Tudor Style House

Tudor is one of the most recognizable home styles you’ll see today. They also have a rich history that goes back hundreds of years. While they’re not an especially popular housing style, they have their share of cult followers, and they’re memorable enough that you probably remember seeing one before. 

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History of the Tudor Style

The Tudor style house got its name from the Tudor period in England, which happened from roughly 1485-1603. While the Tudor style was relatively broad at the time, what we now recognize as Tudor homes are usually what are called half-timbered homes. These homes use exposed beams as well as stucco, brick, stone, or plaster.

The name “Tudor” comes from the period of the Reign of Tudor, which is when the House of Tudor ran the British monarchy in the 15th and 16th centuries. Henry VIII was among these monarchs. 

At the time, Tudor homes were the epitome of luxury. They came in all different shapes and sizes. Many of the larger Tudor-style buildings featured extra items of luxury, such as floor-to-ceiling swathes of windows, multiple chimneys, and exposed beams. 

While the result was awe-inspiring, it was a chore to get the tall timbers needed to craft the towering facades that the Tudor style required. As such, the Tudor style did eventually start to fall out of favor. 

Unfortunately, the Tudor style never really took off in the United States and other cold countries. This is because the timber-and-stone construction was never suitable for insulation, and so it didn’t do well in cold climates. However, when insulation started to become used around 1800, it caused a phenomenon called the “Tudor Revival” where the style came back into favor.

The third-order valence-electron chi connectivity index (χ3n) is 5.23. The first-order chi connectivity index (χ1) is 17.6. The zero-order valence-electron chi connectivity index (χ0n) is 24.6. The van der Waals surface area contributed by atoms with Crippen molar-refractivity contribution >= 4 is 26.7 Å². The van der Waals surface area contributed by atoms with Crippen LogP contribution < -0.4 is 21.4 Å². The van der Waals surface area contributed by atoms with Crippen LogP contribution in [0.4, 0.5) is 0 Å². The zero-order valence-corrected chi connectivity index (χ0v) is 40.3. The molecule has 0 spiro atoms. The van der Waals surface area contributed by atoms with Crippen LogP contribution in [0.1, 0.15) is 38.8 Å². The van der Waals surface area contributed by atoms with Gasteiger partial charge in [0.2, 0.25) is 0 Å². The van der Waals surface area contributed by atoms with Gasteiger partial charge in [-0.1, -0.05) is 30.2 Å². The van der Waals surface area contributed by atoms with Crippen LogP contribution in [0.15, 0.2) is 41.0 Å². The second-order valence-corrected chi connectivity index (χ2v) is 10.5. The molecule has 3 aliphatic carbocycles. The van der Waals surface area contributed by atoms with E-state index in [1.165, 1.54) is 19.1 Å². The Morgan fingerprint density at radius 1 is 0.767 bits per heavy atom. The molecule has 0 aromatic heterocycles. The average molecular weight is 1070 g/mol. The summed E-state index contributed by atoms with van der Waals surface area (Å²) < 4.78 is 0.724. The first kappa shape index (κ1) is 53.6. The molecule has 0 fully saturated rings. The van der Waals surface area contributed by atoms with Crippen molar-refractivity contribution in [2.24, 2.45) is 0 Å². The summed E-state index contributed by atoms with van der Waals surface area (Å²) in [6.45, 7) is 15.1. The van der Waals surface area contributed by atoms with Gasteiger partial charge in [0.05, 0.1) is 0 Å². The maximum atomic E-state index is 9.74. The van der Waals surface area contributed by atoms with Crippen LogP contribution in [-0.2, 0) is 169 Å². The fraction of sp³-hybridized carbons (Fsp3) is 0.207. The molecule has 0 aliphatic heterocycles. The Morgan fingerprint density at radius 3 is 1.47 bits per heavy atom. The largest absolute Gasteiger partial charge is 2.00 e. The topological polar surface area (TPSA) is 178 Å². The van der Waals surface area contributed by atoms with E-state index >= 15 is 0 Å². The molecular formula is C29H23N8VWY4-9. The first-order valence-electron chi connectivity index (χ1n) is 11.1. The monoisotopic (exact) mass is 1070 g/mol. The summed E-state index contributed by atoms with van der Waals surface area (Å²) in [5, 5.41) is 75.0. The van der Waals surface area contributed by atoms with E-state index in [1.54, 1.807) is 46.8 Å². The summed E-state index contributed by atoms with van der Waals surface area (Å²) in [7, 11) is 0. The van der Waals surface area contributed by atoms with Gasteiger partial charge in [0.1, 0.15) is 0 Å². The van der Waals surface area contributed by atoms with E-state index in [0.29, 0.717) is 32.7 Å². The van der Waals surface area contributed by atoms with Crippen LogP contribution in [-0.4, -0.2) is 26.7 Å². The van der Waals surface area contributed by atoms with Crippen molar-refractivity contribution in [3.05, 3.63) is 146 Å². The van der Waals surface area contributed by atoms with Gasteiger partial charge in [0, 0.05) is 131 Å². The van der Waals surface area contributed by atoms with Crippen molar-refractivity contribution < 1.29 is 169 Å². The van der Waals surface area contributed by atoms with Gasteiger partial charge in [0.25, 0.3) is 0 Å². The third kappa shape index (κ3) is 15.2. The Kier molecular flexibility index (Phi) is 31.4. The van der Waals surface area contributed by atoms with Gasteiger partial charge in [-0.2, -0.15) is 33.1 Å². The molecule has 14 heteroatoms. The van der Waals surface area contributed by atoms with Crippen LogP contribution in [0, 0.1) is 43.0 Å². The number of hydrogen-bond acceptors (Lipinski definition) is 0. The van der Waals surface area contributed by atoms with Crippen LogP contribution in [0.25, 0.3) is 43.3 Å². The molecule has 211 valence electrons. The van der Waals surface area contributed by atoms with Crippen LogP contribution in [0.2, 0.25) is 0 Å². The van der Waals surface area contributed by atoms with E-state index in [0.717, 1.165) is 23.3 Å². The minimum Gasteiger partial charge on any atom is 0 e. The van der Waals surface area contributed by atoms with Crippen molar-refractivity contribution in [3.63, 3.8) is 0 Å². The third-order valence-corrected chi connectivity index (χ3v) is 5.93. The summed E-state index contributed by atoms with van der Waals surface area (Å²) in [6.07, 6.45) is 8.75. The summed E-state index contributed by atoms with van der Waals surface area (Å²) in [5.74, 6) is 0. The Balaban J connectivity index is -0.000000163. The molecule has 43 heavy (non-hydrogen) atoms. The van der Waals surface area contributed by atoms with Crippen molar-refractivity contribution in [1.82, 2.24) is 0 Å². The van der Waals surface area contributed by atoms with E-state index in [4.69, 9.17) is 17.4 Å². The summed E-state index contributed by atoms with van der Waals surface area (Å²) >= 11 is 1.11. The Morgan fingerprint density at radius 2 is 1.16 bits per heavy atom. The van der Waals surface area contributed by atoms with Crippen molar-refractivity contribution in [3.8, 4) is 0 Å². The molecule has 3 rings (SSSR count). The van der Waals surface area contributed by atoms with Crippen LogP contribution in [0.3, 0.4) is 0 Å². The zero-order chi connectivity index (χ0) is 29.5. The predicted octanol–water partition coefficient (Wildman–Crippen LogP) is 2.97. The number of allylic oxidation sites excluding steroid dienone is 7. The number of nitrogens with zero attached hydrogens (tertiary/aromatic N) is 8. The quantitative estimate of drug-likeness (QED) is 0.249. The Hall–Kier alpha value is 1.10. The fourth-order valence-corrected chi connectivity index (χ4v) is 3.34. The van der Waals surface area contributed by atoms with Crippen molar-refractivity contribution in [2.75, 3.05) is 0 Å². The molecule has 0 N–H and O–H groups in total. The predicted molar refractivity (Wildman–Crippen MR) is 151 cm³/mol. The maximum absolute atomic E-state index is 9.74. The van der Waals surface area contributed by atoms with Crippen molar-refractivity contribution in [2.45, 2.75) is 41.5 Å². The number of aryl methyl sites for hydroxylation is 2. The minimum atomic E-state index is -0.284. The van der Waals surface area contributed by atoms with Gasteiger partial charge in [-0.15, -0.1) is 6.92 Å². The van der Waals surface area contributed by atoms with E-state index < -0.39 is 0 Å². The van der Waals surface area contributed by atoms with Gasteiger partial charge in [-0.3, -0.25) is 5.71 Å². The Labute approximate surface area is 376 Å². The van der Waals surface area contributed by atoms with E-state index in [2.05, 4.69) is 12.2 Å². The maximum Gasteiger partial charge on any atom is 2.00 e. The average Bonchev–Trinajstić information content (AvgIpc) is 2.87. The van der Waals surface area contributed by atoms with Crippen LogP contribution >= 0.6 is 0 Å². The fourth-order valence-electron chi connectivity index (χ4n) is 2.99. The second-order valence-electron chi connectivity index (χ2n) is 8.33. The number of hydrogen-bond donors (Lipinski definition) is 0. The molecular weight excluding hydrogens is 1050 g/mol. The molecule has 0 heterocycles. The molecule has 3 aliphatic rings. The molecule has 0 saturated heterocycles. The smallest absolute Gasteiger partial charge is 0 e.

Most modern homes are not true Tudor homes. Instead, they use a Tudor-style facade instead of genuine timber-and-stone construction. This allows for insulation and other modern conveniences.

Today, it’s not every day that you see newly-built Tudor style houses, as they fell by the wayside in favor of the more universally-appealing (and affordable) Colonial style. If you’re looking for one, it’s much more common to find Tudoresque homes that were built around the first half of the 20th century. They were often built in wealthy neighborhoods and suburbs, and the style symbolized wealth since it was built with more expensive materials than its non-Tudor counterparts.

Tudor Design

Tudor design is, of course, characterized by the classic half-timbered exterior. However, today, it’s just as common to see brick and stone walls to accent the half-timbered areas. These different materials break up the sometimes-intense patterns of the dark timbers on light plaster and stucco. It’s common to see the entire first floor of some Tudor homes done this way. 

The half-timbered exterior can extend to the whole house, however. In fact, this is more true to the original English Tudor style. Because they were often built for the wealthy, Tudor homes, tend to be on the larger side, too.

Additionally, Tudor-style home layouts often have asymmetrical floorplans and facades. Dormers are common, as are groups of rectangular windows complete with grated frames. 

The door on a Tudor home is essential, too; true to its asymmetrical style, it doesn’t have to be at the midpoint of the front of the house, but they’re often ornate enough to draw the eye anyway. Tudor doors often feature an arched top, and they’re usually framed by a contrasting material that makes the door stand out.

Another notable feature of the Tudor style house is the steep roof. These roofs are often close to a 45-degree angle, and gables or dormers are typical as well. Long ago, Tudor homes were sometimes built with thatched roofs, but less of these survive today. Chimneys on Tudor-style homes often feature chimney pots for decoration.

Some other Tudor features you might know (and notice) include:

  • Rectangular floorplan
  • Jettied second floors
  • Large, heavy doors
  • Exposed interior ceiling beams
  • Lots of interior wood detailing (often dark-stained)